A. Olotu, Ifakara Health Institute - Immune responses in malaria-exposed children immunised with a new generation blood-stage malaria vaccine.

Lead Research Organisation: University of Oxford
Department Name: The Jenner Institute

Abstract

Scientists have discovered a protein called Pf reticulocyte-binding protein homolog 5 (PfRH5) which has shown promising results as a candidate malaria vaccine in studies conducted in monkeys and humans living in areas where there is no malaria. The safety and the ability of this vaccine to produce protective antibody responses in adults, young children and infants residing in areas with malaria is unknown.

The ARL candidate will conduct a clinical trial and use standard laboratory techniques to determine if this vaccine is safe and well-tolerated in adults, young children and infants and to find out if it can produce antibodies capable of killing parasites growing in red blood cells in laboratory tests. The study will recruit volunteers residing in a low malaria transmission area in Bagamoyo, Tanzania.

The study will provide new knowledge with regard to the potential for PfRH5 protein to be included in a malaria vaccine and inform decisions to conduct larger field trials to evaluate efficacy. The results will also identify whether there is scope to further improve this vaccine before conducting bigger trials in the field.

Technical Summary

Plasmodium falciparum reticulocyte-binding protein homolog 5 (PfRH5) is a new generation and highly promising blood-stage malaria vaccine antigen. Preclinical and early clinical data show the antigen elicits functional antibodies against merozoites in non-human primates and malaria-naïve UK adults in contrast to those elicited by natural malaria exposure. The safety and capability of PfRH5 immunisation to induce functional immune responses in adults, young children and infants residing in malaria endemic countries is unknown.

Using an age de-escalation dose-escalation randomised double-blind controlled trial, and established immunological techniques, the ARL candidate will establish the safe and well-tolerated dose of PfRH5 in adults, young children and infants and characterise the magnitude, quality and longevity of immune responses following immunization by a heterologous prime-boost approach with chimpanzee adenovirus 63 (ChAd63) and modified vaccinia virus Ankara (MVA) expressing PfRH5. The study will recruit volunteers from low malaria transmission areas in Bagamoyo, Tanzania.

The study will provide new knowledge with regard to the potential for PfRH5 as a malaria vaccine and inform decisions to conduct larger field trials to evaluate efficacy. The immunological outcomes will provide data on the human antibody response, to determine if there is scope to further improve the PfRH5 immunogen in future iterations of the vaccine.

Planned Impact

This research will benefit academics in three main areas:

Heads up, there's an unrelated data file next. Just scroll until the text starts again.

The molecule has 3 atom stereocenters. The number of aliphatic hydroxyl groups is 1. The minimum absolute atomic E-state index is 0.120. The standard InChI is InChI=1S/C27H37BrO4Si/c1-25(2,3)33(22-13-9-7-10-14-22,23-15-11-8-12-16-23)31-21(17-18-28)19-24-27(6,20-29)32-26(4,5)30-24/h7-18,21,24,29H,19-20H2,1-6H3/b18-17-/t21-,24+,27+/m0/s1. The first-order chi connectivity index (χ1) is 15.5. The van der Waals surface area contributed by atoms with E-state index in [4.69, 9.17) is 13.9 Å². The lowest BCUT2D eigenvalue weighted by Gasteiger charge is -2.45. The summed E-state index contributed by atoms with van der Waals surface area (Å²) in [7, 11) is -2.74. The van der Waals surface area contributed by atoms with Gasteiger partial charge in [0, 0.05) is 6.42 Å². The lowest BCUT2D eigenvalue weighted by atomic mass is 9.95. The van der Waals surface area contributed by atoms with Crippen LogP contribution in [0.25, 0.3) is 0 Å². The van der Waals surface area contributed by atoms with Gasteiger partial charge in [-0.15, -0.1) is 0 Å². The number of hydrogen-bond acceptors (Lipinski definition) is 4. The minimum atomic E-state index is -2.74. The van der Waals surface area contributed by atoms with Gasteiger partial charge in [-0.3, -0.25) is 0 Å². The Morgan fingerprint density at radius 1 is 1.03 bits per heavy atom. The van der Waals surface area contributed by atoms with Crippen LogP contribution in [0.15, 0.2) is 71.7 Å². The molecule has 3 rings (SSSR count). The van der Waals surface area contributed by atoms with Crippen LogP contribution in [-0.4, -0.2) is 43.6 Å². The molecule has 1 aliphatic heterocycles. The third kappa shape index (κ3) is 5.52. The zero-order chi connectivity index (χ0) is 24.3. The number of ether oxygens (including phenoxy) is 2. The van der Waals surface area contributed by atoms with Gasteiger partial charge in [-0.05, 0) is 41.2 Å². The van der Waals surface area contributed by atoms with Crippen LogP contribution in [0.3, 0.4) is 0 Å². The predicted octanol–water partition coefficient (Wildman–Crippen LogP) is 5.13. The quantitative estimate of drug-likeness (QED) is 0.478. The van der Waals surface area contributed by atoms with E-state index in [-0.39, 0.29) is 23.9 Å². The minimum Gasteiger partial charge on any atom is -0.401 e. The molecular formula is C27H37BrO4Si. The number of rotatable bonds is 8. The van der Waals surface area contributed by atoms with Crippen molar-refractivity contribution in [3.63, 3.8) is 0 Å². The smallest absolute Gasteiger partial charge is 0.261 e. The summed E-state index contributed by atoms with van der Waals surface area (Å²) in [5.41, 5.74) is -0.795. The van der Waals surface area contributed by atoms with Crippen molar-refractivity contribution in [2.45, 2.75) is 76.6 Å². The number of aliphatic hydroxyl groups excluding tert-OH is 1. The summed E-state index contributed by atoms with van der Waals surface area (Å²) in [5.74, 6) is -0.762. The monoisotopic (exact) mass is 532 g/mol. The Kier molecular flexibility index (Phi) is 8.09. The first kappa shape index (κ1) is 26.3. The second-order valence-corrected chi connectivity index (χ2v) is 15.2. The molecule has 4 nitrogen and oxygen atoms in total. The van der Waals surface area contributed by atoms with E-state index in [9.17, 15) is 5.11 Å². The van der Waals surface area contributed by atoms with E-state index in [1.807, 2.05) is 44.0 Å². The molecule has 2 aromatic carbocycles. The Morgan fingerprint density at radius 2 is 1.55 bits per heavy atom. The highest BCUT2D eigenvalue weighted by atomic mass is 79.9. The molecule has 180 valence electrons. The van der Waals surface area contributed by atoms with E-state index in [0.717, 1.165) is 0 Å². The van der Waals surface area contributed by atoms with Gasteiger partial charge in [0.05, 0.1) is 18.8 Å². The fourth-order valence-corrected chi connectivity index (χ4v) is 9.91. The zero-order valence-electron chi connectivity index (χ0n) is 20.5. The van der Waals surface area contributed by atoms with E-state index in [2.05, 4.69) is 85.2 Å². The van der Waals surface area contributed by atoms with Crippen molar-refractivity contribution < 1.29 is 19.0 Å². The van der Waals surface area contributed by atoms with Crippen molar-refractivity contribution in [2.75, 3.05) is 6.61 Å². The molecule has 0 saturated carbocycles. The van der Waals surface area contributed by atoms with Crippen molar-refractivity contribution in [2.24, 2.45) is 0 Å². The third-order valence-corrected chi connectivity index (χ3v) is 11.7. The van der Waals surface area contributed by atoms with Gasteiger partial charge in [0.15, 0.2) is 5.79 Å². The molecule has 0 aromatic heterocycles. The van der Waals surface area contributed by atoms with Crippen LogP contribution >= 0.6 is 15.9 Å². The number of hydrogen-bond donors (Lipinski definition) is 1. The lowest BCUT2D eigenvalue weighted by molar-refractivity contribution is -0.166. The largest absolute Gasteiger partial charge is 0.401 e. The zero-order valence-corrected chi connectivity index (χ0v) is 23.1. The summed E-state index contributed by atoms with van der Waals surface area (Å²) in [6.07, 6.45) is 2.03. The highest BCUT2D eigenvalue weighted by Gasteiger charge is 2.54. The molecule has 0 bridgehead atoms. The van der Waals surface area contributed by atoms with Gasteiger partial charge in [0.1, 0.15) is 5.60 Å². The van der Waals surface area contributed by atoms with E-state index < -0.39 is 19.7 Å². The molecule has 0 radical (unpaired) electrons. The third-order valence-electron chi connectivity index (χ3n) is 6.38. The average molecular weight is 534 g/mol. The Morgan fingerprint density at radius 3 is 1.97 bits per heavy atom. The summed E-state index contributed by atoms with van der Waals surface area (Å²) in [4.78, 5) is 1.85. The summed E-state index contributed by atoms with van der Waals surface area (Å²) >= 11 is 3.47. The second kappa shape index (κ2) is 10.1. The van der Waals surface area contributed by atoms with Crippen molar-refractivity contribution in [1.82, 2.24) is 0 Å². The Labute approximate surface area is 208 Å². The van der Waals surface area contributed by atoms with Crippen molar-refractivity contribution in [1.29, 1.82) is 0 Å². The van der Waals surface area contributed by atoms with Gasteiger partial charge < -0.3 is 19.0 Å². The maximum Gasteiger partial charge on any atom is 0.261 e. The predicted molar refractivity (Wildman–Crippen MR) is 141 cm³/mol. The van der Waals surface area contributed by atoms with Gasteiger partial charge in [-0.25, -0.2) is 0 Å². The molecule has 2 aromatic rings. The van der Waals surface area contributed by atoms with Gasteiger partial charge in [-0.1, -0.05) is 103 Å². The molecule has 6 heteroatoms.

a) Vaccine Developers

The proposed research will benefit scientists working in the field of malaria vaccine research. Information about the safety and quantity and quality of the immune responses induced by PfRH5 in malaria exposed infants and young children will guide further optimisation of the antigen and inform decisions to conduct larger field trials to evaluate efficacy against clinical malaria.

Data from the proposed research will be shared with the scientific community as soon as possible through presentation in scientific conferences, publication in open-access peer reviewed journals and open public domain platforms held by both the Jenner Institute and Ifakara Health Institute.

The University of Oxford has a long-standing collaboration with GSK, and together they are developing next-generation malaria vaccines including those targeting the blood-stage parasite using the PfRH5 antigen. They have recently completed the VAC057 Phase Ia clinical trial in Oxford using the ChAd63 RH5 vector funded by the European Commission MultiMalVax programme. The result of this proposed research will provide more data on the potential utility of the PfRH5 antigen as a candidate blood-stage vaccine and guide further research and development.

b) African Research Institution

The proposed research will increase the skill and knowledge base at Ifakara Health Institute which will increase the capability of the Institute to conduct more malaria vaccine research. Technology transfer that will happen during the research period will not only benefit malaria research but other research fields such as tuberculosis and HIV vaccine development. IHI has a Clinical Trial Facility (CTF) which conducts all phases of vaccine trials. The research team at IHI CTF plan to use the Controlled Human Malaria Infection model to investigate new drugs and vaccines against malaria including characterising vaccine-induced immune responses following immunisation. The knowledge and skills gained by the ARL candidate will enrich the team's knowledge base and facilitate clinical and immunological assessment of candidate malaria vaccines.